May 21, 2017


Nicolas approached me a couple days ago and told me he would be starting a blog for, which is especially interesting given that we’ll be graduating in less than two weeks. I’m told the domain is being passed on though, so I guess this is for posterity.

I guess an introduction is in order. I’m Jonathan Shi, graduating senior, headed to Berkeley in EECS next year. I wrote the Chrome extension for bell (which is the reason Nick said I could write a post, downloadable here), and I’m one of Nick’s roommates next year. He told me I could write about anything here, so I’ll write about a few things: 1) my prior programming experience, 2) the reason I undertook this project, and 3) a little bit of the technical side of stuff that happened over the course of this project.

My life story

Anyway, here’s my life story.

Somewhat ironically, I didn’t really get into coding until this year, after my mom forced me to take an online intro Java course throughout second semester junior year. It was interesting, but not all that inspiring. Then I did a summer thing at COSMOS UC Davis, and one of the things I did was a lot of coding in GNU Octave (a free version of Matlab). I thought it was interesting, so I started learning more code. Throughout the past year, I’ve learned a decent amount of Java (thanks to APCS), Python (thanks to Francis in Computer/Programming Club meetings), a decent amount of Haskell (thanks to Nick and Learn You a Haskell, and, obviously, a decent amount of Javascript.

Long story short, it doesn’t take a whole lot of programming experience to do something fairly substantive if you put a lot of effort into it; while writing the Chrome extension wasn’t all that difficult since most of the difficult code (like that governing the bell schedule and stuff) was already written by Nick, I still managed to figure things out with barely a year of coding experience. Why I did this

The inspiration for this project wasn’t entirely altruistic — my labor of Javascript love/hate was, if you’ll excuse the shameless self-promotion. Rather, one of the requirements for the senior project (a really big research project on a topic of your choice in senior English that also requires a “hands-on project” related to your topic).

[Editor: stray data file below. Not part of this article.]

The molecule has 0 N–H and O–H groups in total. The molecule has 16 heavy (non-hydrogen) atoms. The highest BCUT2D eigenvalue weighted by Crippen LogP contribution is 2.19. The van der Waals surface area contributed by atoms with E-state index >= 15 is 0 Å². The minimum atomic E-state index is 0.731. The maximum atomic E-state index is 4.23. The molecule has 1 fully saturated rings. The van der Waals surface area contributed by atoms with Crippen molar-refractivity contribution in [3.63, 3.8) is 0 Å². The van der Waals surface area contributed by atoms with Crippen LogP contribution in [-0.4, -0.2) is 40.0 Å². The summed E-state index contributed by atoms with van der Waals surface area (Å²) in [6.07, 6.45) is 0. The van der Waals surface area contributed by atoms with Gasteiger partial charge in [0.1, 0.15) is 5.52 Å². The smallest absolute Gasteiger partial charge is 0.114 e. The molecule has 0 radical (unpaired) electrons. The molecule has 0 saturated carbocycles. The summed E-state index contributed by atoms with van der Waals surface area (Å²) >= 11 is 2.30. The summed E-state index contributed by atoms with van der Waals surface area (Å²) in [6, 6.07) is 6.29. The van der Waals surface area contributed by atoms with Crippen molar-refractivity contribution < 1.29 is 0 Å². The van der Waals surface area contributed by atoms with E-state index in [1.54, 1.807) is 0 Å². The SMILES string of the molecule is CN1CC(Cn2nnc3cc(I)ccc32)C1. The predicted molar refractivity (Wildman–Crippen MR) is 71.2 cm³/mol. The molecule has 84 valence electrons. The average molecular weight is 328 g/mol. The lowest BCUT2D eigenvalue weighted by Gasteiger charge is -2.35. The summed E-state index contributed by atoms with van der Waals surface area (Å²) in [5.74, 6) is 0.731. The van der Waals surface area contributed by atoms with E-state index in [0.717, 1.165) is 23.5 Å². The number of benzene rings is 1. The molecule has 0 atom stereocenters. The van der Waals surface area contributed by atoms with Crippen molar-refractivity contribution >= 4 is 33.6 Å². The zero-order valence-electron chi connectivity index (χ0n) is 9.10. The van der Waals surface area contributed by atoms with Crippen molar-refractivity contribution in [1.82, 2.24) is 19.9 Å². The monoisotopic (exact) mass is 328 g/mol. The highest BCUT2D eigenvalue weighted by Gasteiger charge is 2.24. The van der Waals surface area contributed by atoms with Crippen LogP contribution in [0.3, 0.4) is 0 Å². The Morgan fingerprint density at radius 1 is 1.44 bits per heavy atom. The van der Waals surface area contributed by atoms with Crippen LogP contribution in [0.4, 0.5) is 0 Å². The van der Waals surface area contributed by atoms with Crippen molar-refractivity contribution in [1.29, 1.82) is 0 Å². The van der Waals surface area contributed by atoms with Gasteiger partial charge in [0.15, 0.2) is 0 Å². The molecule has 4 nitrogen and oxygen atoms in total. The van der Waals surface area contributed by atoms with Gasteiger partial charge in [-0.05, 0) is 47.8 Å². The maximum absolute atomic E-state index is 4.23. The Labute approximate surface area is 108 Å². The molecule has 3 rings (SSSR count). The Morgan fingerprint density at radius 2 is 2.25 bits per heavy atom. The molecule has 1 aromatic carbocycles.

I actually made the Chrome extension for my project. Take a guess at what my topic was.

Copyright law.

It’s related, trust me. Here’s how:

  • The DMCA (Digital Millenium Copyright Act, 1998) governs the enforcement of copyright on the Internet and on digital devices, and its second provision (17 USC §1201) makes it illegal to circumvent “technological measure that effectively controls access to a work protected under this title” (source). Basically, if a company encrypts their software/firmware, its illegal for users to break that encryption.
  • One of the many problems this causes is that users have no way of knowing what their software might be doing because the source code is unviewable, leading to situations where companies are being evil in a Google “don’t be evil” kind of way. That is, they’re taking their users’ information, or worse, creating security vulnerabilities (which I don’t feel like explaining right now, if you want to read more, refer to this piece). One possible solution to this issue is…
  • Free software, where, as defined by the GNU Project, is software that lets users run, study, redistribute, and modify the program at leisure. The license with which a project is distributed, indicating how it may/may not be used, is protected by copyright law.
  • Free and open source software are not technically the same thing, but the nice thing about bell is that it’s both. So I joined it.